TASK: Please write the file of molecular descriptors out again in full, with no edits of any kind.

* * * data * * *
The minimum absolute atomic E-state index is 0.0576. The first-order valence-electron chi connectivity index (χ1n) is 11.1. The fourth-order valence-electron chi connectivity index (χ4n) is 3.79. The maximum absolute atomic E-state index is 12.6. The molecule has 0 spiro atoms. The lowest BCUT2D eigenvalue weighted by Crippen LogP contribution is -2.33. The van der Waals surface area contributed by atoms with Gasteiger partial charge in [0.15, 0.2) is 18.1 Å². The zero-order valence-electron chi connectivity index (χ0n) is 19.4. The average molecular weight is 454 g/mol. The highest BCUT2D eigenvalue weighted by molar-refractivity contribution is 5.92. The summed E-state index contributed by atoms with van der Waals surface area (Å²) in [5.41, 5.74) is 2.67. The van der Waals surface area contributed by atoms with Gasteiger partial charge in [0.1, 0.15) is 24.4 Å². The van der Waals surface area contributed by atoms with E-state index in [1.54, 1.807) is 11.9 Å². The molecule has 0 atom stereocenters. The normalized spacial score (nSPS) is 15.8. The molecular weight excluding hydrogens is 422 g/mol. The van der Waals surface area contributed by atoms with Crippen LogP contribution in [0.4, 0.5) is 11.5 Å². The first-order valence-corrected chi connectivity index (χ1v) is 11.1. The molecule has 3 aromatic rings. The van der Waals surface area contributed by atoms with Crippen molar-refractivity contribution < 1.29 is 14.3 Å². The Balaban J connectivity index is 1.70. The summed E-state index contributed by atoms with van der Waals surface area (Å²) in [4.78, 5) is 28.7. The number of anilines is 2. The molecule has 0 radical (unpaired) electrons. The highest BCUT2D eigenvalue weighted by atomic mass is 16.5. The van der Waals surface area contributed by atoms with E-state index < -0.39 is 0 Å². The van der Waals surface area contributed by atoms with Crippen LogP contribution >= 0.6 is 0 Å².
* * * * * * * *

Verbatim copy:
The minimum absolute atomic E-state index is 0.0576. The first-order valence-electron chi connectivity index (χ1n) is 11.1. The fourth-order valence-electron chi connectivity index (χ4n) is 3.79. The maximum absolute atomic E-state index is 12.6. The molecule has 0 spiro atoms. The lowest BCUT2D eigenvalue weighted by Crippen LogP contribution is -2.33. The van der Waals surface area contributed by atoms with Gasteiger partial charge in [0.15, 0.2) is 18.1 Å². The zero-order valence-electron chi connectivity index (χ0n) is 19.4. The average molecular weight is 454 g/mol. The highest BCUT2D eigenvalue weighted by molar-refractivity contribution is 5.92. The summed E-state index contributed by atoms with van der Waals surface area (Å²) in [5.41, 5.74) is 2.67. The van der Waals surface area contributed by atoms with Gasteiger partial charge in [0.1, 0.15) is 24.4 Å². The van der Waals surface area contributed by atoms with E-state index in [1.54, 1.807) is 11.9 Å². The molecule has 0 atom stereocenters. The normalized spacial score (nSPS) is 15.8. The molecular weight excluding hydrogens is 422 g/mol. The van der Waals surface area contributed by atoms with Crippen LogP contribution in [0.4, 0.5) is 11.5 Å². The first-order valence-corrected chi connectivity index (χ1v) is 11.1. The molecule has 3 aromatic rings. The van der Waals surface area contributed by atoms with Crippen molar-refractivity contribution < 1.29 is 14.3 Å². The Balaban J connectivity index is 1.70. The summed E-state index contributed by atoms with van der Waals surface area (Å²) in [4.78, 5) is 28.7. The number of anilines is 2. The molecule has 0 radical (unpaired) electrons. The highest BCUT2D eigenvalue weighted by atomic mass is 16.5. The van der Waals surface area contributed by atoms with E-state index < -0.39 is 0 Å². The van der Waals surface area contributed by atoms with Crippen LogP contribution >= 0.6 is 0 Å².